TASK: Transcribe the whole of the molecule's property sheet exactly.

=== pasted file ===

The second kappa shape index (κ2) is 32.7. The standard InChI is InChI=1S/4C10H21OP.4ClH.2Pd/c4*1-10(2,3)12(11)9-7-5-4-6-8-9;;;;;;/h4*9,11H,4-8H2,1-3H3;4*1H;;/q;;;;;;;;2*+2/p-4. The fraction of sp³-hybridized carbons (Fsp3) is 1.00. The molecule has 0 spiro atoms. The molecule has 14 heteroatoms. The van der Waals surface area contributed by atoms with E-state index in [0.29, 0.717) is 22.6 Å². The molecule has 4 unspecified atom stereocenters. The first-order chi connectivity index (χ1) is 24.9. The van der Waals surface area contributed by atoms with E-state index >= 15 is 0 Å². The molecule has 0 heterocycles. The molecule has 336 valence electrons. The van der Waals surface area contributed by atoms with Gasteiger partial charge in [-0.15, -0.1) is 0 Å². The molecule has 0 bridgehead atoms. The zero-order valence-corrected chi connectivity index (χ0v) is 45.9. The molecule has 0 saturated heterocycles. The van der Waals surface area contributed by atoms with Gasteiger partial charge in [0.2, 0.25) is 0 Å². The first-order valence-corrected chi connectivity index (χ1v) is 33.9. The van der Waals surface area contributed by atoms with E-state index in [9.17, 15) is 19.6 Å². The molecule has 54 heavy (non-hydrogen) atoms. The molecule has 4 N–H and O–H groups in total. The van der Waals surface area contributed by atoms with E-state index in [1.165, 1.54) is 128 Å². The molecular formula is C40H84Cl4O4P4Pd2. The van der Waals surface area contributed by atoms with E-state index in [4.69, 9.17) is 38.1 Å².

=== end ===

The second kappa shape index (κ2) is 32.7. The standard InChI is InChI=1S/4C10H21OP.4ClH.2Pd/c4*1-10(2,3)12(11)9-7-5-4-6-8-9;;;;;;/h4*9,11H,4-8H2,1-3H3;4*1H;;/q;;;;;;;;2*+2/p-4. The fraction of sp³-hybridized carbons (Fsp3) is 1.00. The molecule has 0 spiro atoms. The molecule has 14 heteroatoms. The van der Waals surface area contributed by atoms with E-state index in [0.29, 0.717) is 22.6 Å². The molecule has 4 unspecified atom stereocenters. The first-order chi connectivity index (χ1) is 24.9. The van der Waals surface area contributed by atoms with E-state index >= 15 is 0 Å². The molecule has 0 heterocycles. The molecule has 336 valence electrons. The van der Waals surface area contributed by atoms with Gasteiger partial charge in [-0.15, -0.1) is 0 Å². The molecule has 0 bridgehead atoms. The zero-order valence-corrected chi connectivity index (χ0v) is 45.9. The molecule has 0 saturated heterocycles. The van der Waals surface area contributed by atoms with Gasteiger partial charge in [0.2, 0.25) is 0 Å². The first-order valence-corrected chi connectivity index (χ1v) is 33.9. The van der Waals surface area contributed by atoms with E-state index in [9.17, 15) is 19.6 Å². The molecule has 54 heavy (non-hydrogen) atoms. The molecule has 4 N–H and O–H groups in total. The van der Waals surface area contributed by atoms with E-state index in [1.165, 1.54) is 128 Å². The molecular formula is C40H84Cl4O4P4Pd2. The van der Waals surface area contributed by atoms with E-state index in [4.69, 9.17) is 38.1 Å².